Saturday, October 9, 2010

Academic Writing

My Hispanic Civilization course has a very strong written component. The first essay students have to write is usually based on their personal impressions of the course. The second essay always has a much more academic topic. After teaching this course a few times, I have noticed that the students write the "personal" essay a lot better than the "academic" one. The essays look like two completely different groups of students wrote them. The grade for the second essay usually drops at least 20% in comparison with the first.

The problem that almost all of my students have (with very few exceptions) is that, as soon as the more academic topic is mentioned, they immediately switch to this extremely pompous, tortured and stiff style of writing. For them, the words "academic writing" and pomposity are somehow synonymous.

Does anybody know when the students acquire this habit of writing academic essays in such an affected tone? Is this something they are taught to do in high school? Since almost everybody does it, I have to assume that the phenomenon is widespread.


Vinod Khare said...

How about other academics who write in such pompous language. I know that's where I get my pompous style from.

Melissa said...

I'm not sure either. Do your students also have a tendency to use big words they don't feel really comfortable with/don't really understand the usage of? It's like they're expecting some kind of syllable bonus. It's painfully obvious when someone's using a big word to intentionally sound intellectual; it sounds clumsy, stilted, and unnatural.

el said...

Second Vinod Khare. At least in Israeli school I never had to write anything in academic writing. There was an exam in composition, but the writing wasn't even close to academic, as I understand it.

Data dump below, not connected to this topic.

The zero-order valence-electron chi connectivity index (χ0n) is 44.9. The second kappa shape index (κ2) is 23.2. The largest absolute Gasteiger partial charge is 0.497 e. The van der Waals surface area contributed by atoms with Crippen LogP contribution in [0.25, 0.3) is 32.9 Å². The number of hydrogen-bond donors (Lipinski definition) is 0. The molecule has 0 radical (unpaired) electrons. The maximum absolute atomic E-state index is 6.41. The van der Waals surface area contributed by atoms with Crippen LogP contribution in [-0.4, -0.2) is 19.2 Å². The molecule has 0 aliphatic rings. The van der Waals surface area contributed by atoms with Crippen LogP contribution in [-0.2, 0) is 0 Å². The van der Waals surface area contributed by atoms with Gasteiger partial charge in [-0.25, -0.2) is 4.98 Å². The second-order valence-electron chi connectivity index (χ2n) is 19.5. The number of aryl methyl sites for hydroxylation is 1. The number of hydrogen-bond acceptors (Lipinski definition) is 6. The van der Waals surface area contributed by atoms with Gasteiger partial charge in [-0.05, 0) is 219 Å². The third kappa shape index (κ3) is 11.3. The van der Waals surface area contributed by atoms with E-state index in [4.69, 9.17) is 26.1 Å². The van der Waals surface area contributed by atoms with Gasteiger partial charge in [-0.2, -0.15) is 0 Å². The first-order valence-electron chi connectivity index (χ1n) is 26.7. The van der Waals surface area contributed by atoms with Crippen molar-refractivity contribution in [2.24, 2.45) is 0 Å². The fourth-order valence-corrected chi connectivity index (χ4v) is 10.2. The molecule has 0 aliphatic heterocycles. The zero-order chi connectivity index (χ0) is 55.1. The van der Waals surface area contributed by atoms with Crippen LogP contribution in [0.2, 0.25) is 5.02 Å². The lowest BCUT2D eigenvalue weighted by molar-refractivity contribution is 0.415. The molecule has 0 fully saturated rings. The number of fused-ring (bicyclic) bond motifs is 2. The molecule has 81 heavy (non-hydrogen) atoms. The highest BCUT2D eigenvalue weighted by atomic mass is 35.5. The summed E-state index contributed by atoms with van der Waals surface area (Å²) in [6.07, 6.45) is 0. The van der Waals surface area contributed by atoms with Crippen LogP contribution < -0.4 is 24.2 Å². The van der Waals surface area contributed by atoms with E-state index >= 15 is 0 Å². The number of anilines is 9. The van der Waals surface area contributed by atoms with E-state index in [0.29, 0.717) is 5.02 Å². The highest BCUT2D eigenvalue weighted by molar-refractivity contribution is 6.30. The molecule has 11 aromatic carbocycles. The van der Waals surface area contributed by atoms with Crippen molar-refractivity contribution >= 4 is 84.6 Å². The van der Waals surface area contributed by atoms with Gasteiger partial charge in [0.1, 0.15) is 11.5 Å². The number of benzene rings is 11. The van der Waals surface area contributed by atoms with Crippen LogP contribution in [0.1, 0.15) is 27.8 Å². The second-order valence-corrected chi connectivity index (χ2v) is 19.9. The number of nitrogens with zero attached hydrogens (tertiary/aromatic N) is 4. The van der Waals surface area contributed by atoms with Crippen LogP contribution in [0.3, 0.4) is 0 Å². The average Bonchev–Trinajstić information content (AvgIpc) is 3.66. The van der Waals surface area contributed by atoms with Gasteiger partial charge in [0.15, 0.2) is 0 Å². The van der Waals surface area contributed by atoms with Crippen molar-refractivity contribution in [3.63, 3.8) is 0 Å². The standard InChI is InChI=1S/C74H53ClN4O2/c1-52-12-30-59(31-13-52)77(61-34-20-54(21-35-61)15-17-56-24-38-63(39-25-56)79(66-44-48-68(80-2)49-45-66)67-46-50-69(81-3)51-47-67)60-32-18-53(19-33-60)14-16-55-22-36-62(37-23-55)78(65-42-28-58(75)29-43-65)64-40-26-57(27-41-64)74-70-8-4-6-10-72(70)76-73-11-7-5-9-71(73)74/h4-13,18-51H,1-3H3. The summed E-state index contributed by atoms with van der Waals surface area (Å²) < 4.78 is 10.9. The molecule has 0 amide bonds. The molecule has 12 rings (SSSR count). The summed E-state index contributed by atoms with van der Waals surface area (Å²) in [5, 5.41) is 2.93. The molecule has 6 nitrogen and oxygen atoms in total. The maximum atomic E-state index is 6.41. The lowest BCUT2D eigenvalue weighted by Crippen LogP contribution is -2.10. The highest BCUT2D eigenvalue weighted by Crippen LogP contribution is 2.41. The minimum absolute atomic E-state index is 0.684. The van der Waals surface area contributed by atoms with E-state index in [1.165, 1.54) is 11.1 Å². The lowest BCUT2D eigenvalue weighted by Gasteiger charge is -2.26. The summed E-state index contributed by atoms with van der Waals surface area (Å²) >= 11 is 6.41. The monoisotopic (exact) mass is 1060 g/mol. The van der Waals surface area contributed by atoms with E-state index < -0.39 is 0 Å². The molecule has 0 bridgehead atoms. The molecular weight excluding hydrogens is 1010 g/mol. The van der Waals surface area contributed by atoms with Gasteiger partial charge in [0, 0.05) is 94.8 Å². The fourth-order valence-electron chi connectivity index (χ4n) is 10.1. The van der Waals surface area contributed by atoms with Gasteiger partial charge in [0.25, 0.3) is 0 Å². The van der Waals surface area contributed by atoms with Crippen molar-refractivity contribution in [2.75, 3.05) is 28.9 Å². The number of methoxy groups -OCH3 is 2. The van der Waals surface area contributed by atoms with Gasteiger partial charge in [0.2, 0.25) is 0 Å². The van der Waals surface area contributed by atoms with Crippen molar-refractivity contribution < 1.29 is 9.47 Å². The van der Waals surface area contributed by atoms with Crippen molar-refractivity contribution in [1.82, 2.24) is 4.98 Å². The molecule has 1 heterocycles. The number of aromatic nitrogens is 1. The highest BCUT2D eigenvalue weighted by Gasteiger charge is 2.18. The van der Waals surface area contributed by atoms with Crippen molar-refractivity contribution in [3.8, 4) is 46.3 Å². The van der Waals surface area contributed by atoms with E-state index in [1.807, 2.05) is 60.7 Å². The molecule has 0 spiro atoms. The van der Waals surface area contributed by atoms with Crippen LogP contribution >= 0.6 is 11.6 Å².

Were I your student, I would ask you to help us by bringing several excerpts and / or entire essays in stiff vs. good style of writing and dedicate at least 15 min of class to explain the difference. Our composition teacher brought us numerous examples of good essays. How could your students deliver well, if they had never seen any good examples? I probably wouldn't be able to either.

Personally, I would be able to understand the best only with at least 5 passages / short paragraphs of good writing and 5 of tortured one. You could put all of them on one page in 2 columns:
right – good
left - bad

You could take them from the previous semester or, even better, write yourself:
right - a good paragraph
left - a bad one, expressing the same idea

Your post reminded of the humorous (to me) Orwell's essay "Politics and the English Language" May be you should give it to your students, so they'll get the point better. (I am serious.)

Btw, today I ended reading a great book "THE HOUSE OF BILQIS" by ABIDI, AZHAR Recommended.

Pagan Topologist said...

Yes, this is taught in many high schools. I have often talked to high school students who work on essays being sure never to express an opinion but merely quote other people's opinions with proper citations.

Clarissa said...

The funny thing is that my students have seen good essays. Their own first essay was really good. It's the "intellectual" topic that forces them to come up with things like, "There was a dark cloud all over Spain at the time when the minstrel let the sorrow of his heart pour onto the page, which resulted in the collection of poetry that still makes every single person in the universe shudder with delight."

Also, as Melissa says, a "syllable bonus" is definitely there. Endless words that mean absolutely nothing in this context, etc.

sarcozona said...

Some if it is definitely from high school and intro college composition courses. But I think a lot of the problem is that students don't have as much to say, or worry that their analysis/thoughts sound stupid, so they couch it in language that they think "sounds smart."

And longer words get you to the page count faster.

NancyP said...

Every student should be required to read Orwell's essay "Politics and the English Language".

I find it amusing as well.